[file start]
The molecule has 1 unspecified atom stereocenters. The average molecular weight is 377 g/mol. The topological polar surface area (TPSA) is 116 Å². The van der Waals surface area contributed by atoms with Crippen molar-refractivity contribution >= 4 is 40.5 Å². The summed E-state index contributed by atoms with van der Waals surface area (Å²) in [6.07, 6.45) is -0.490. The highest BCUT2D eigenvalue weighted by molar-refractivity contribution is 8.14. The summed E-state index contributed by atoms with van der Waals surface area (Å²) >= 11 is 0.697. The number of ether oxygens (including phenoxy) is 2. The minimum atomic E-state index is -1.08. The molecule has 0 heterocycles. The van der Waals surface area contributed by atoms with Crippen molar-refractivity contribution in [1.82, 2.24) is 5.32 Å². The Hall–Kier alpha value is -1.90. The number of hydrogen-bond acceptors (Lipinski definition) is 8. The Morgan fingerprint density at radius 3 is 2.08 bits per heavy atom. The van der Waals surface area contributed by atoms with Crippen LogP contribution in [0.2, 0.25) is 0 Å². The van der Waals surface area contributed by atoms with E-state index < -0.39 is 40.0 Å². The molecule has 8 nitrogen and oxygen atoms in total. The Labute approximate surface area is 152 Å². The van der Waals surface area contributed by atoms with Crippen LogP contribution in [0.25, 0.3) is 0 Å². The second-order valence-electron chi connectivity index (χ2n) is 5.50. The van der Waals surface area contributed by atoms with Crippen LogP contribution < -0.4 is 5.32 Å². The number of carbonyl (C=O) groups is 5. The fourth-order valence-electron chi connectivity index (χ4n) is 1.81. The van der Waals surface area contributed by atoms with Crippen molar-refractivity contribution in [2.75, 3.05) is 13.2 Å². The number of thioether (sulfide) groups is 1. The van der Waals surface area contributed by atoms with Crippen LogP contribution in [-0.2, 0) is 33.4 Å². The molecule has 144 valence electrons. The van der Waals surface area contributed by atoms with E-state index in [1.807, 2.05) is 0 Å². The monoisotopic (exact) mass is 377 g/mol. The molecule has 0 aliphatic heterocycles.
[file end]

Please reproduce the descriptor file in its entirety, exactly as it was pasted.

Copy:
The molecule has 1 unspecified atom stereocenters. The average molecular weight is 377 g/mol. The topological polar surface area (TPSA) is 116 Å². The van der Waals surface area contributed by atoms with Crippen molar-refractivity contribution >= 4 is 40.5 Å². The summed E-state index contributed by atoms with van der Waals surface area (Å²) in [6.07, 6.45) is -0.490. The highest BCUT2D eigenvalue weighted by molar-refractivity contribution is 8.14. The summed E-state index contributed by atoms with van der Waals surface area (Å²) >= 11 is 0.697. The number of ether oxygens (including phenoxy) is 2. The minimum atomic E-state index is -1.08. The molecule has 0 heterocycles. The van der Waals surface area contributed by atoms with Crippen molar-refractivity contribution in [1.82, 2.24) is 5.32 Å². The Hall–Kier alpha value is -1.90. The number of hydrogen-bond acceptors (Lipinski definition) is 8. The Morgan fingerprint density at radius 3 is 2.08 bits per heavy atom. The van der Waals surface area contributed by atoms with Crippen LogP contribution in [0.2, 0.25) is 0 Å². The van der Waals surface area contributed by atoms with E-state index < -0.39 is 40.0 Å². The molecule has 8 nitrogen and oxygen atoms in total. The Labute approximate surface area is 152 Å². The van der Waals surface area contributed by atoms with Crippen LogP contribution in [0.25, 0.3) is 0 Å². The second-order valence-electron chi connectivity index (χ2n) is 5.50. The van der Waals surface area contributed by atoms with Crippen LogP contribution < -0.4 is 5.32 Å². The number of carbonyl (C=O) groups is 5. The fourth-order valence-electron chi connectivity index (χ4n) is 1.81. The van der Waals surface area contributed by atoms with Crippen molar-refractivity contribution in [2.75, 3.05) is 13.2 Å². The number of thioether (sulfide) groups is 1. The van der Waals surface area contributed by atoms with Crippen LogP contribution in [-0.2, 0) is 33.4 Å². The molecule has 144 valence electrons. The van der Waals surface area contributed by atoms with E-state index in [1.807, 2.05) is 0 Å². The monoisotopic (exact) mass is 377 g/mol. The molecule has 0 aliphatic heterocycles.